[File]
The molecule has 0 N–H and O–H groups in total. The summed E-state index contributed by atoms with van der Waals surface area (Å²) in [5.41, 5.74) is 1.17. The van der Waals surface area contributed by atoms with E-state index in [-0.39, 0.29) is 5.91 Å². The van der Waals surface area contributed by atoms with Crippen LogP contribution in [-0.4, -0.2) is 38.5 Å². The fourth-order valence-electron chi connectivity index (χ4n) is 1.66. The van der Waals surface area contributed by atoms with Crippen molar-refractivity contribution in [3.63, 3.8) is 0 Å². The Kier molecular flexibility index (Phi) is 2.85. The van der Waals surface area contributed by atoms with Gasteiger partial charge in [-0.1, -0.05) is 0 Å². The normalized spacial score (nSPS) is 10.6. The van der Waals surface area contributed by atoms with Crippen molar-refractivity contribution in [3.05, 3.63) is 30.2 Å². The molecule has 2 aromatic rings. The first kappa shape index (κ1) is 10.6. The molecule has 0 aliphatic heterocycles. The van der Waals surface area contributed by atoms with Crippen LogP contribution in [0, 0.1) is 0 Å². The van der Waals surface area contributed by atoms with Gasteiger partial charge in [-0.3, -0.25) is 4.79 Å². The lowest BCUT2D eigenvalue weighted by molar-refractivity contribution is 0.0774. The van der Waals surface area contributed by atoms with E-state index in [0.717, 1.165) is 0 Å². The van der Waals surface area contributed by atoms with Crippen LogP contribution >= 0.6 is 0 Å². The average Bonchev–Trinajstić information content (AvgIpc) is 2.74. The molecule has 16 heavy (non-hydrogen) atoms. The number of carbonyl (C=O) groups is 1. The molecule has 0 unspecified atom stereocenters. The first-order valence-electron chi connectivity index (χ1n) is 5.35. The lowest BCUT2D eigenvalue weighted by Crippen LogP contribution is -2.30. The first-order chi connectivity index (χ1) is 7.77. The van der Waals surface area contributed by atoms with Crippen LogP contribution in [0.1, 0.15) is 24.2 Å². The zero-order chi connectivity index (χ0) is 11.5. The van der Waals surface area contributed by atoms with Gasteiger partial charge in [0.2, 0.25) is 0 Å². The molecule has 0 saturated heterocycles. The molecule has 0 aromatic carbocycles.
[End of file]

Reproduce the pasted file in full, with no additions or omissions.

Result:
The molecule has 0 N–H and O–H groups in total. The summed E-state index contributed by atoms with van der Waals surface area (Å²) in [5.41, 5.74) is 1.17. The van der Waals surface area contributed by atoms with E-state index in [-0.39, 0.29) is 5.91 Å². The van der Waals surface area contributed by atoms with Crippen LogP contribution in [-0.4, -0.2) is 38.5 Å². The fourth-order valence-electron chi connectivity index (χ4n) is 1.66. The van der Waals surface area contributed by atoms with Crippen molar-refractivity contribution in [3.63, 3.8) is 0 Å². The Kier molecular flexibility index (Phi) is 2.85. The van der Waals surface area contributed by atoms with Gasteiger partial charge in [-0.1, -0.05) is 0 Å². The normalized spacial score (nSPS) is 10.6. The van der Waals surface area contributed by atoms with Crippen molar-refractivity contribution in [3.05, 3.63) is 30.2 Å². The molecule has 2 aromatic rings. The first kappa shape index (κ1) is 10.6. The molecule has 0 aliphatic heterocycles. The van der Waals surface area contributed by atoms with Crippen LogP contribution in [0, 0.1) is 0 Å². The van der Waals surface area contributed by atoms with Gasteiger partial charge in [-0.3, -0.25) is 4.79 Å². The lowest BCUT2D eigenvalue weighted by molar-refractivity contribution is 0.0774. The van der Waals surface area contributed by atoms with E-state index in [0.717, 1.165) is 0 Å². The van der Waals surface area contributed by atoms with Crippen LogP contribution >= 0.6 is 0 Å². The average Bonchev–Trinajstić information content (AvgIpc) is 2.74. The molecule has 16 heavy (non-hydrogen) atoms. The number of carbonyl (C=O) groups is 1. The molecule has 0 unspecified atom stereocenters. The first-order valence-electron chi connectivity index (χ1n) is 5.35. The lowest BCUT2D eigenvalue weighted by Crippen LogP contribution is -2.30. The first-order chi connectivity index (χ1) is 7.77. The van der Waals surface area contributed by atoms with Crippen LogP contribution in [0.1, 0.15) is 24.2 Å². The zero-order chi connectivity index (χ0) is 11.5. The van der Waals surface area contributed by atoms with Gasteiger partial charge in [0.2, 0.25) is 0 Å². The molecule has 0 saturated heterocycles. The molecule has 0 aromatic carbocycles.